From our private database of 28,500+ case briefs...
Dallas Cowboys Football Club v. Harris
Texas Court of Civil Appeals
348 S.W.2d 37 (1961)
Harris (defendant) entered into a contract with the Los Angeles Rams Football Club (the Rams) under which he agreed to play football for them for the 1958 season. The contract provided that, at the end of that one-year term, the Rams had the option to renew the contract for an additional year. The contract additionally provided that Harris had “special, exceptional and unique knowledge, skill and ability as a football player” and that he would be enjoined from playing football for any other entity. Harris performed under the contract for the 1958 season. However, Harris and the Rams disagreed about the option and Harris chose not to play football during the 1960 season. For the 1961 season, Harris entered into a contract with the Dallas Texans Football Club (the Texans). The Rams assigned the contract to The Dallas Cowboys Football Club (the Cowboys) (plaintiff). The Cowboys filed suit, seeking an injunction to enforce the contract, including the option, and thus to enjoin Harris from playing for the Texans. The trial court granted the preliminary injunction. Harris filed an interlocutory appeal to the Court of Civil Appeals of Texas regarding the injunction. Before the appeals court could hear the matter, the trial court tried the merits of the case. The trial court submitted to the jury the issue of whether Harris possessed exceptional and unique knowledge and skill as a professional football player. The Cowboys introduced the New Century Dictionary definition of “unique,” representing that uniqueness means there is only one, with abilities that are unparalleled. Harris testified that he did not meet the dictionary definition, but that he possessed a certain amount of skill and ability. The general manager of the Texans also testified that Harris possessed skill and ability that was exceptional and that Harris was above average. Others testified that, though there were better players than Harris, the Cowboys would not have been able to hire those players. The jury returned a verdict in Harris’s favor and the trial court entered a judgment against the Cowboys. The Cowboys motioned the trial court for a new trial, averring that the jury’s ruling was against the weight of the evidence. The trial court denied the motion. The Cowboys appealed the jury’s ruling to the Court of Civil Appeals of Texas.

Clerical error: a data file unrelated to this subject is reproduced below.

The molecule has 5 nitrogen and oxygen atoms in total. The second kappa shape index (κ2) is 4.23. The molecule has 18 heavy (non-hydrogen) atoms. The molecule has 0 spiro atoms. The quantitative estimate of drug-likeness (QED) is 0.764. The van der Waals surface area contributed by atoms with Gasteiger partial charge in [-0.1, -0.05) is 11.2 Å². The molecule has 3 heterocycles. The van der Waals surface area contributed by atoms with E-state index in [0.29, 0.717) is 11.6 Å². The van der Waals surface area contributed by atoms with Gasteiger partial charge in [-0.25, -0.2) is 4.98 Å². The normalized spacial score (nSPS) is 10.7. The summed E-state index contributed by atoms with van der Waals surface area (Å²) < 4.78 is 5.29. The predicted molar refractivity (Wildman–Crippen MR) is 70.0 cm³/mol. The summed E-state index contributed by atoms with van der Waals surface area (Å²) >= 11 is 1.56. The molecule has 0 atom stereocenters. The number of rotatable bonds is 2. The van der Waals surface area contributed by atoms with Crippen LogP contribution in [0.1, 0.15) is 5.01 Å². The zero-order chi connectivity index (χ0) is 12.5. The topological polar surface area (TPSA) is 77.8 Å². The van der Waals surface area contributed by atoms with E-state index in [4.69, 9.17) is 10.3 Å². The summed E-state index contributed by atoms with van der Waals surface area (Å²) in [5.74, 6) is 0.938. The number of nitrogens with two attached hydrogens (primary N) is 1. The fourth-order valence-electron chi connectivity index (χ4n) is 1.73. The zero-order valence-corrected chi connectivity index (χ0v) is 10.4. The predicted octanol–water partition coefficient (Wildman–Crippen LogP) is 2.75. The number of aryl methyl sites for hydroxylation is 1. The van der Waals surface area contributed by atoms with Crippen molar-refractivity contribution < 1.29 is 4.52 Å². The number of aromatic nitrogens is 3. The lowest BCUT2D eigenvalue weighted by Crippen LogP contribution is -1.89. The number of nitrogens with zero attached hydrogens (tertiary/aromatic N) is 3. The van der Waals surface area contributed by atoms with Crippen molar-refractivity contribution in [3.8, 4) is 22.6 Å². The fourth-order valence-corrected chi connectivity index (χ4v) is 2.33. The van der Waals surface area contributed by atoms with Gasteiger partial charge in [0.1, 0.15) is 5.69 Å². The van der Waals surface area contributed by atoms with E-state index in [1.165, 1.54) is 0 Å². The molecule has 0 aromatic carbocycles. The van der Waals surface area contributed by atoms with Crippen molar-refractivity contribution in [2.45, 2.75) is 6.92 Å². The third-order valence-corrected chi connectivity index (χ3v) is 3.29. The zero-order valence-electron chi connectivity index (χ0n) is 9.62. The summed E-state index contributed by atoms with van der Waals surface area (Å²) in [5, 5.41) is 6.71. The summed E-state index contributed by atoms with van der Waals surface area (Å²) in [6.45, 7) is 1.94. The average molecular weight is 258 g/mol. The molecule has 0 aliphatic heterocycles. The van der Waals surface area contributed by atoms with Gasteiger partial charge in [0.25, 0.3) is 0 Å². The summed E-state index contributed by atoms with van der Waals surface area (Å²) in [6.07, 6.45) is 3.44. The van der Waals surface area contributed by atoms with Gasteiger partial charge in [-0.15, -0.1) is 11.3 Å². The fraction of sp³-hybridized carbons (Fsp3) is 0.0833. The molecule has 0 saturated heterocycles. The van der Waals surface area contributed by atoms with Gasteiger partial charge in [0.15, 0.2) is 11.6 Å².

Rule of Law
Holding and Reasoning (Dixon, C.J.)
What to do next…
Unlock this case brief with a free (no-commitment) trial membership of Quimbee.
You’ll be in good company: Quimbee is one of the most widely used and trusted sites for law students, serving more than 545,000 law students since 2011. Some law schools—such as Yale, Berkeley, and Northwestern—even subscribe directly to Quimbee for all their law students.Unlock this case briefRead our student testimonials
Learn more about Quimbee’s unique (and proven) approach to achieving great grades at law school.
Quimbee is a company hell-bent on one thing: helping you get an “A” in every course you take in law school, so you can graduate at the top of your class and get a high-paying law job. We’re not just a study aid for law students; we’re the study aid for law students.Learn about our approachRead more about Quimbee
Here's why 545,000 law students have relied on our case briefs:
- Written by law professors and practitioners, not other law students. 28,500 briefs, keyed to 983 casebooks. Top-notch customer support.
- The right amount of information, includes the facts, issues, rule of law, holding and reasoning, and any concurrences and dissents.
- Access in your classes, works on your mobile and tablet. Massive library of related video lessons and high quality multiple-choice questions.
- Easy to use, uniform format for every case brief. Written in plain English, not in legalese. Our briefs summarize and simplify; they don’t just repeat the court’s language.